Are you worried about an unfair termination of your manufacturer contract; mandatory capital improvements; or fair reimbursement for warranty repairs? A law signed in 2013 in New Hampshire (SB126, referred to as the “Dealer Bill of Rights”) guarded against just those issues — and has been challenged by farm equipment manufacturers for the last 3 years.
The challenges were brought all the way to the U.S. Supreme Court and on Oct. 3, the court denied the appeals. The law is here to stay in New Hampshire. Other states have similar laws, but Ralph Gaiss, CEO of the Northeast Equipment Dealers Assn., believes the New Hampshire Law is the most comprehensive and fair dealer law for equipment, auto and powersports dealers.
“The law includes common sense provisions for dealers defining what constitutes ‘good cause’ for an equipment manufacturer/supplier to cancel/terminate a dealer; enables dealers more flexibility when selling their business; limits mandatory capital upgrades to facilities; includes a ‘buy local’ provision when updating/upgrading facilities is required; and proper reimbursement warranty work done by dealers. Frankly, there are far more benefits to list,” he says.
Another important aspect of the law is enforcement. Any disputes are first heard by the New Hampshire Motor Vehicle Industry Board as opposed to going straight to the courts — a less expensive process for dealers.
The precedent set in New Hampshire is critical to dealer rights nationwide. Gaiss explains, “First and foremost, the SCOTUS (Supreme Court of the United States) ruling sets a national precedence in favor of dealers over the manufacturer’s ‘constitutionality’ objection. Secondly, in many respects the law has become the ‘gold’ standard, a reference for other states identifying issues and solutions for their consideration.”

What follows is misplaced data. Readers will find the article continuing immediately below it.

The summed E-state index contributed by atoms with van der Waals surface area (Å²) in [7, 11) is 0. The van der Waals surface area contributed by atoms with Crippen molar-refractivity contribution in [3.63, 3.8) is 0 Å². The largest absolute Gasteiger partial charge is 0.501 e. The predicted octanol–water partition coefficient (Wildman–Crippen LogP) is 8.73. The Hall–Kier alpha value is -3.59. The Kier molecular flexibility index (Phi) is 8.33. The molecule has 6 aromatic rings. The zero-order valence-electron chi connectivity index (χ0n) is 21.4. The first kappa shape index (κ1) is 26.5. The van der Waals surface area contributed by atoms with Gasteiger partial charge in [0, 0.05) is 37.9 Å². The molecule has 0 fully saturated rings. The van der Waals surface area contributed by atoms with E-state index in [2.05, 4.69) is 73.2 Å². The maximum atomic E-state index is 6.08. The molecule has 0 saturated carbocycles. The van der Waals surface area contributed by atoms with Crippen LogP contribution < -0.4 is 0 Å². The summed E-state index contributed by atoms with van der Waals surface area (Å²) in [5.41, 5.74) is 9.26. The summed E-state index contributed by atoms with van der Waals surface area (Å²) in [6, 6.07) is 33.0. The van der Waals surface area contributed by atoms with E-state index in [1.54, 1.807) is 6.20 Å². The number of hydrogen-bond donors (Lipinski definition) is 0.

The scenario in New Hampshire — with the trip to the U.S. Supreme Court — may have been extreme. However, now that this has been resolved, perhaps other dealers need to re-examine their own state legal protections.
“I think it’s fair to say equipment and other dealers are frustrated. Manufacturers continue ‘updating’ their dealer and other subsidiary divisions (financing) agreements more frequently. As the marketplace keeps changing, anti-trust laws severely limit a dealer’s ability to negotiate effective changes to what most would agree are one-sided supplier contracts. Dealers feel disadvantaged when presented with new agreements, then told to sign it…or else?” Gaiss says.
Two questions for you:
- Based on the dealer rights legislation in your state, do you feel you are protected?
- What is your biggest concern re: your agreements with your manufacturers?
Email me or comment below. To encourage candid conversations, we can withhold attribution upon request if we share your comments.
Go here to read the news about the U.S. Supreme Court ruling.